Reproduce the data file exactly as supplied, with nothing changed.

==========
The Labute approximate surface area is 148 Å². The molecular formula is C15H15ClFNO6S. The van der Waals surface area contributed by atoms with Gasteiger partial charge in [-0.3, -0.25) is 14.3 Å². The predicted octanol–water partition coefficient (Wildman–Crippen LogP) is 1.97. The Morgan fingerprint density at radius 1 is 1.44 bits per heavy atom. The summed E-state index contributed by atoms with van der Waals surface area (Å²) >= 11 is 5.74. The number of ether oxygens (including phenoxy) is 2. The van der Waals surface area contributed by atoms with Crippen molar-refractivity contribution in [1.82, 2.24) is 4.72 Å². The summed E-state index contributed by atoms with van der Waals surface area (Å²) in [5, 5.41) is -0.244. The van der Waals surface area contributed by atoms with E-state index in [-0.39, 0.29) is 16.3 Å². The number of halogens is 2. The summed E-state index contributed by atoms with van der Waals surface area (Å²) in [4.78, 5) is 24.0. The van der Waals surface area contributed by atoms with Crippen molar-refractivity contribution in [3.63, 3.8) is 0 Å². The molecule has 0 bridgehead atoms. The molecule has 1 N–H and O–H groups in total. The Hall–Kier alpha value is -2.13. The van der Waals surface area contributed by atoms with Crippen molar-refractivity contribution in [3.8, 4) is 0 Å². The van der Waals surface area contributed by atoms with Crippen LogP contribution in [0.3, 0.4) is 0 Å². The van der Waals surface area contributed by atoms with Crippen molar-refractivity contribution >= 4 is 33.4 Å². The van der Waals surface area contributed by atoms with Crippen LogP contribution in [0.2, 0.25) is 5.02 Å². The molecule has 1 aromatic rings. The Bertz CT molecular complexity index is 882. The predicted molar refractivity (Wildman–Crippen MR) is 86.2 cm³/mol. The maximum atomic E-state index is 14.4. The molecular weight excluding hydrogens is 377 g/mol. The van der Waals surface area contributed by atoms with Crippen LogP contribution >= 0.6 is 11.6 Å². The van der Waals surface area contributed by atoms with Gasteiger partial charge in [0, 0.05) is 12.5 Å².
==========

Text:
The Labute approximate surface area is 148 Å². The molecular formula is C15H15ClFNO6S. The van der Waals surface area contributed by atoms with Gasteiger partial charge in [-0.3, -0.25) is 14.3 Å². The predicted octanol–water partition coefficient (Wildman–Crippen LogP) is 1.97. The Morgan fingerprint density at radius 1 is 1.44 bits per heavy atom. The summed E-state index contributed by atoms with van der Waals surface area (Å²) >= 11 is 5.74. The number of ether oxygens (including phenoxy) is 2. The van der Waals surface area contributed by atoms with Crippen molar-refractivity contribution in [1.82, 2.24) is 4.72 Å². The summed E-state index contributed by atoms with van der Waals surface area (Å²) in [5, 5.41) is -0.244. The van der Waals surface area contributed by atoms with E-state index in [-0.39, 0.29) is 16.3 Å². The number of halogens is 2. The summed E-state index contributed by atoms with van der Waals surface area (Å²) in [4.78, 5) is 24.0. The van der Waals surface area contributed by atoms with Crippen molar-refractivity contribution in [3.63, 3.8) is 0 Å². The molecule has 0 bridgehead atoms. The molecule has 1 N–H and O–H groups in total. The Hall–Kier alpha value is -2.13. The van der Waals surface area contributed by atoms with Crippen molar-refractivity contribution in [3.8, 4) is 0 Å². The van der Waals surface area contributed by atoms with Crippen LogP contribution in [0.3, 0.4) is 0 Å². The van der Waals surface area contributed by atoms with Crippen molar-refractivity contribution >= 4 is 33.4 Å². The van der Waals surface area contributed by atoms with Crippen LogP contribution in [0.2, 0.25) is 5.02 Å². The molecule has 1 aromatic rings. The Bertz CT molecular complexity index is 882. The predicted molar refractivity (Wildman–Crippen MR) is 86.2 cm³/mol. The maximum atomic E-state index is 14.4. The molecular weight excluding hydrogens is 377 g/mol. The van der Waals surface area contributed by atoms with Crippen LogP contribution >= 0.6 is 11.6 Å². The van der Waals surface area contributed by atoms with Gasteiger partial charge in [0, 0.05) is 12.5 Å².